Change is coming, but the only thing new so far at UPN is that CBS President and CEO Leslie Moonves is now running both networks.
Moonves officially took control of UPN with the start of the new year, but many of the same questions asked in 2001 are still being asked in 2002. Will the network be turned into a repurposing outlet for CBS? How will Viacom and News Corp. get along, now that News Corp. owns the majority of top-market UPN affiliates with its acquisition of the Chris-Craft stations? And who is going to run the network on a day-to-day basis?
Moonves isn't saying anything yet, but he has been meeting often with top UPN executives, and division heads at both networks have been combing over UPN's vitals ever since Viacom President Mel Karmazin announced in early December that he was combining the two networks.
If CBS were to try to use UPN as a repurposing outlet the way ABC now has ABC Family and NBC had been using Pax TV, there appear to be a few almost-impossible hurdles to cross. First, CBS affiliates would have to allow their programming to air on a rival network while UPN affiliates, which are enjoying one of the network's best seasons ever, would have to subject themselves to repeats instead of original programs.
"If you are riding a good horse, you don't jump off and get on another horse that you are not sure about," says William Moll, president of Clear Channel TV, owner of nine UPN affiliates. "So I would be very surprised if there were big changes coming at UPN. What I think [CBS] will do is ride this out, try to tweak it and make it better, but nothing drastic."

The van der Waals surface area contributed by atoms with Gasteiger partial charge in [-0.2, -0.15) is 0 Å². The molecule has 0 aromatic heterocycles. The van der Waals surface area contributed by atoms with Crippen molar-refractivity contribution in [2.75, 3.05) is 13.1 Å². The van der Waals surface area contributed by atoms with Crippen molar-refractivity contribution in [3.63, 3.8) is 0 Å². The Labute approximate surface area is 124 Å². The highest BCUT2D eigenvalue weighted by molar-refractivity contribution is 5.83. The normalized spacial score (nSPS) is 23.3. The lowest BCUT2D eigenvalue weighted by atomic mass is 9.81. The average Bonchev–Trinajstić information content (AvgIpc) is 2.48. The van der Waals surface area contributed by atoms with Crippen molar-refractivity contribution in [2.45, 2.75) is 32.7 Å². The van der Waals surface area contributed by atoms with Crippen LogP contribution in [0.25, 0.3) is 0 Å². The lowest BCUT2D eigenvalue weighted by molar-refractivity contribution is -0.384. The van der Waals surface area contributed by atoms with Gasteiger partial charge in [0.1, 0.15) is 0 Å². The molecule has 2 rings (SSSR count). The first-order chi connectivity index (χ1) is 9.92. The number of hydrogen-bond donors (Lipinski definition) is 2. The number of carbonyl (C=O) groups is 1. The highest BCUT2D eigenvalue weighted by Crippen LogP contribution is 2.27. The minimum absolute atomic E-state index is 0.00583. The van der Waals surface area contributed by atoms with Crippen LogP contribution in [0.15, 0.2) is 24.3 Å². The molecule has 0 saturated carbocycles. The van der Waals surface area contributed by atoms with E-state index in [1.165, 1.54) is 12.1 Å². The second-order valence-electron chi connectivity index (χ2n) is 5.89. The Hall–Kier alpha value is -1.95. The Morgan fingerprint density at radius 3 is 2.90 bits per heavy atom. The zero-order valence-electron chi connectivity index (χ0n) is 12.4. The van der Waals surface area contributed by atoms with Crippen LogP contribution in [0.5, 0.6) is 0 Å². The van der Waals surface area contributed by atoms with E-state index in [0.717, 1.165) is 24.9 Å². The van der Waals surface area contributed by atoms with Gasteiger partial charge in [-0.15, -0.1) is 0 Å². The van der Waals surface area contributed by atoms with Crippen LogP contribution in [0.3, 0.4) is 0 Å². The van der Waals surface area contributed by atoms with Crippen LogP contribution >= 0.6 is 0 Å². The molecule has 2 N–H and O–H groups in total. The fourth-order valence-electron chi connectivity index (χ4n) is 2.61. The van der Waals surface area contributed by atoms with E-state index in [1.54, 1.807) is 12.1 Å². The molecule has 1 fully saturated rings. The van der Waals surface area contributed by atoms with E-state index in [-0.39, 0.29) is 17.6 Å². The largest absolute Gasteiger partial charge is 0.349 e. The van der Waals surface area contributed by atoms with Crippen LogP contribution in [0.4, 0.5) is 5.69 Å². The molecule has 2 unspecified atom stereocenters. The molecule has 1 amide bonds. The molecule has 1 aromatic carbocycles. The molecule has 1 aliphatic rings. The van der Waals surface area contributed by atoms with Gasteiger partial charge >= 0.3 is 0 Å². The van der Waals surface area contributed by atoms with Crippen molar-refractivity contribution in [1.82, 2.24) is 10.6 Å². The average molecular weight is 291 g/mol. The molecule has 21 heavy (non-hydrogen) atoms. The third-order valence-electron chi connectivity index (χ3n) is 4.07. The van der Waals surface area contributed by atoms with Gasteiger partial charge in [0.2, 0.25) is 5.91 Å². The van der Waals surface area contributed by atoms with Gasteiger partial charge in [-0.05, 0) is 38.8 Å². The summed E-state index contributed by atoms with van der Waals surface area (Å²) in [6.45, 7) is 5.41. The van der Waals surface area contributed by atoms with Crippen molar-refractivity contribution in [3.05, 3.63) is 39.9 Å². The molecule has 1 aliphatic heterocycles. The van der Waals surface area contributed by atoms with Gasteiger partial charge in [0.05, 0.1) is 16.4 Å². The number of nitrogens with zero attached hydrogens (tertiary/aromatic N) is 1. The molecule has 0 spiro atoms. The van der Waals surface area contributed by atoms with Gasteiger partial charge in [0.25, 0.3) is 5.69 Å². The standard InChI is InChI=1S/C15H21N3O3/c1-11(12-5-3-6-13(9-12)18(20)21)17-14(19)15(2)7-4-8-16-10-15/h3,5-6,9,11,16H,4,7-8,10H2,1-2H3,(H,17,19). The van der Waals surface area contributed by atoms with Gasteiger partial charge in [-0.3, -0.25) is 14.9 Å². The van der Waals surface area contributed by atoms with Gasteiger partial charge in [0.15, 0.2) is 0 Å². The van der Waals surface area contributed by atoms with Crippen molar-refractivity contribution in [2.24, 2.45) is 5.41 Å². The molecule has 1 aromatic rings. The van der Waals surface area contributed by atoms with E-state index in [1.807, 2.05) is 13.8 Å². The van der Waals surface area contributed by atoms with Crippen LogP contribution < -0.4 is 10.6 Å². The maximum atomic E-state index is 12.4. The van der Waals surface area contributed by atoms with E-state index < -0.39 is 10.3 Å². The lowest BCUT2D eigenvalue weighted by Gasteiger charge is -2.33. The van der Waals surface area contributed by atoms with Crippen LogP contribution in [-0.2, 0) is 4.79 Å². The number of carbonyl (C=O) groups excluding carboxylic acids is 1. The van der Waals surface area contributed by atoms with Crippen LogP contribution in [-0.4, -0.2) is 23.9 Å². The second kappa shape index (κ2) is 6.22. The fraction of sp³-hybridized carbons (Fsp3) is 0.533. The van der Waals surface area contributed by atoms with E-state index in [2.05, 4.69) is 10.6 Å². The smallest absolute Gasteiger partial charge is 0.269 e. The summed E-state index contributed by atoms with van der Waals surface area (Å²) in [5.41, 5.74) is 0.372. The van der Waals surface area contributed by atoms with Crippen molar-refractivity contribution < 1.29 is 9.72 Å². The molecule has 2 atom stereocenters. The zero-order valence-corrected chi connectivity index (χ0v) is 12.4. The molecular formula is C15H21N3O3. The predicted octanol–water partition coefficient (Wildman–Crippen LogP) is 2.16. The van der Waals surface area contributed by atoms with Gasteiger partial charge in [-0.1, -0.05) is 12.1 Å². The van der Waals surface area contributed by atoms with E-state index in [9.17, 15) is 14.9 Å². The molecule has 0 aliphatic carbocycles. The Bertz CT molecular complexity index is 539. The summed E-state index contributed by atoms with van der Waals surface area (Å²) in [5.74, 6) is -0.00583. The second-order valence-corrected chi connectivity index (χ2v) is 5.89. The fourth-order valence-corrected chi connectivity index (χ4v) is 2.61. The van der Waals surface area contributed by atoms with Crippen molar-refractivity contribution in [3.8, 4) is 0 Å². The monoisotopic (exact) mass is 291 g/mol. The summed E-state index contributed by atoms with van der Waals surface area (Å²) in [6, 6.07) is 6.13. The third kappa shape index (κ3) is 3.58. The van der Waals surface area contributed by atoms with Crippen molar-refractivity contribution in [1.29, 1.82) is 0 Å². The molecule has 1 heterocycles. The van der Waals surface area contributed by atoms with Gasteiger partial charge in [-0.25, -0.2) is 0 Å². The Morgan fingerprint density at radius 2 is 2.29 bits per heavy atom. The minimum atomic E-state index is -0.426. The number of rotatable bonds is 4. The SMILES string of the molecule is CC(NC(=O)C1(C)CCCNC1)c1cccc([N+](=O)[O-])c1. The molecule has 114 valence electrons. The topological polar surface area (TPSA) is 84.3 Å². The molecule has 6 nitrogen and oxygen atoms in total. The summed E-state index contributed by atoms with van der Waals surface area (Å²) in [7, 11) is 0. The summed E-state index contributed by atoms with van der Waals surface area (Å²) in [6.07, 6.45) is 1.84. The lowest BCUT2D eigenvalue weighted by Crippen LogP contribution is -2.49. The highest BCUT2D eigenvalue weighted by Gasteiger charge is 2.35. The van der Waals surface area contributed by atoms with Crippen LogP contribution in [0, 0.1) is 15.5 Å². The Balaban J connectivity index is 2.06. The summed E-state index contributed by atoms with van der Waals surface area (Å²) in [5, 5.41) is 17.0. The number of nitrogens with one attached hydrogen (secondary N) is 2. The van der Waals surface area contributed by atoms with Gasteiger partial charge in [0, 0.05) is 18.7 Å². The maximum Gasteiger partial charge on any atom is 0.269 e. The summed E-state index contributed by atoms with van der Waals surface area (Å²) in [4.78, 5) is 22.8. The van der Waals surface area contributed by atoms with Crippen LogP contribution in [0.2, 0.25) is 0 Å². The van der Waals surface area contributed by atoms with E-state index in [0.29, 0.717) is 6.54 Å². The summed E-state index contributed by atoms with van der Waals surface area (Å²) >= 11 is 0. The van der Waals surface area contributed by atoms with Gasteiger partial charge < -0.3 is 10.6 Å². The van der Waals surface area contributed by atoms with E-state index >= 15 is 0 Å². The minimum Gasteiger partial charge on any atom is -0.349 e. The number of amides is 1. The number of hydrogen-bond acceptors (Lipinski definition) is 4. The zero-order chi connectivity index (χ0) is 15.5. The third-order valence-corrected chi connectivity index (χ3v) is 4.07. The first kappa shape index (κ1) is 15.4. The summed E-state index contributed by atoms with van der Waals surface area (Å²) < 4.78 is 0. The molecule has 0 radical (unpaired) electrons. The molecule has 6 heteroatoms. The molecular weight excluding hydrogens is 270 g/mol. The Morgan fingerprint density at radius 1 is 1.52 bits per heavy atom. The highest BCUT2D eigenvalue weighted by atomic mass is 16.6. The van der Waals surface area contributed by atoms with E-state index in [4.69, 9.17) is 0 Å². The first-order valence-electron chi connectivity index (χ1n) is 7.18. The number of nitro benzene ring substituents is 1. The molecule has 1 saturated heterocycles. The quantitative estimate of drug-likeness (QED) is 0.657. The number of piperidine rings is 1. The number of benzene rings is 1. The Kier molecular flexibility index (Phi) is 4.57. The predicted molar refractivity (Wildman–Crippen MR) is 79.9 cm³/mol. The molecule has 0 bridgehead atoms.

Oddly, the network's long-term future may sit in News Corp.'s hands. With ownership of UPN affiliates in New York, Los Angeles and Chicago, News Corp. executives are going to have their say in the network's future, especially because a number of News Corp.'s UPN affiliation deals are also up for renewal in two years.
Example: Last Friday, insiders say, UPN was planning to air a quick promotional blurb for CBS's People's Choice Awards
on Jan. 5 at the end of its Friday-night movie, mainly because Scott Bakula, a star of UPN's Enterprise, was nominated by fans. But several News Corp.-owned UPN affiliates, including WWOR-TV New York, were planning to mute the promo.
On another front, insiders say that Viacom attorneys and embattled UPN President Dean Valentine, who is suing the network for $22 million over a contract dispute, are trying to work out some sort of settlement. Valentine's contract is up in September, but he's expected to leave as soon as a settlement is reached. That could be as soon as this week, insiders say. Valentine had no comment. Names of a number of current and former Hollywood studio executives have been thrown around as possible Valentine successors.